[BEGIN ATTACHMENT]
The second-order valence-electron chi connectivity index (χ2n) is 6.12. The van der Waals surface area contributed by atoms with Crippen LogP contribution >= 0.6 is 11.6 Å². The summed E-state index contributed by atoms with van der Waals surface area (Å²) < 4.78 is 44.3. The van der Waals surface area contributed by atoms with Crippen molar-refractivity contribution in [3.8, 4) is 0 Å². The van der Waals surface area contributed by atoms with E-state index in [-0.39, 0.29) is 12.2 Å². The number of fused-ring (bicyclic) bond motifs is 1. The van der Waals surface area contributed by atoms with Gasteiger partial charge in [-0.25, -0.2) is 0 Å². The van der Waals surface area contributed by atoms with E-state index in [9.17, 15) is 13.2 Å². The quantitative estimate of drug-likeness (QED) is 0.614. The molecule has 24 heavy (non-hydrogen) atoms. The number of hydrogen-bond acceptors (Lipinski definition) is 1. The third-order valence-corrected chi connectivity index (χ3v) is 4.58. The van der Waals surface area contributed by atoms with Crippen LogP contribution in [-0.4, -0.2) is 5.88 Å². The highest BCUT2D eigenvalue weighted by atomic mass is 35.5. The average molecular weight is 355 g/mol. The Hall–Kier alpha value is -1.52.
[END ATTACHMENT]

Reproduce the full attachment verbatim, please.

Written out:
The second-order valence-electron chi connectivity index (χ2n) is 6.12. The van der Waals surface area contributed by atoms with Crippen LogP contribution >= 0.6 is 11.6 Å². The summed E-state index contributed by atoms with van der Waals surface area (Å²) < 4.78 is 44.3. The van der Waals surface area contributed by atoms with Crippen molar-refractivity contribution in [3.8, 4) is 0 Å². The van der Waals surface area contributed by atoms with E-state index in [-0.39, 0.29) is 12.2 Å². The number of fused-ring (bicyclic) bond motifs is 1. The van der Waals surface area contributed by atoms with Gasteiger partial charge in [-0.25, -0.2) is 0 Å². The van der Waals surface area contributed by atoms with E-state index in [9.17, 15) is 13.2 Å². The quantitative estimate of drug-likeness (QED) is 0.614. The molecule has 24 heavy (non-hydrogen) atoms. The number of hydrogen-bond acceptors (Lipinski definition) is 1. The third-order valence-corrected chi connectivity index (χ3v) is 4.58. The van der Waals surface area contributed by atoms with Crippen LogP contribution in [-0.4, -0.2) is 5.88 Å². The highest BCUT2D eigenvalue weighted by atomic mass is 35.5. The average molecular weight is 355 g/mol. The Hall–Kier alpha value is -1.52.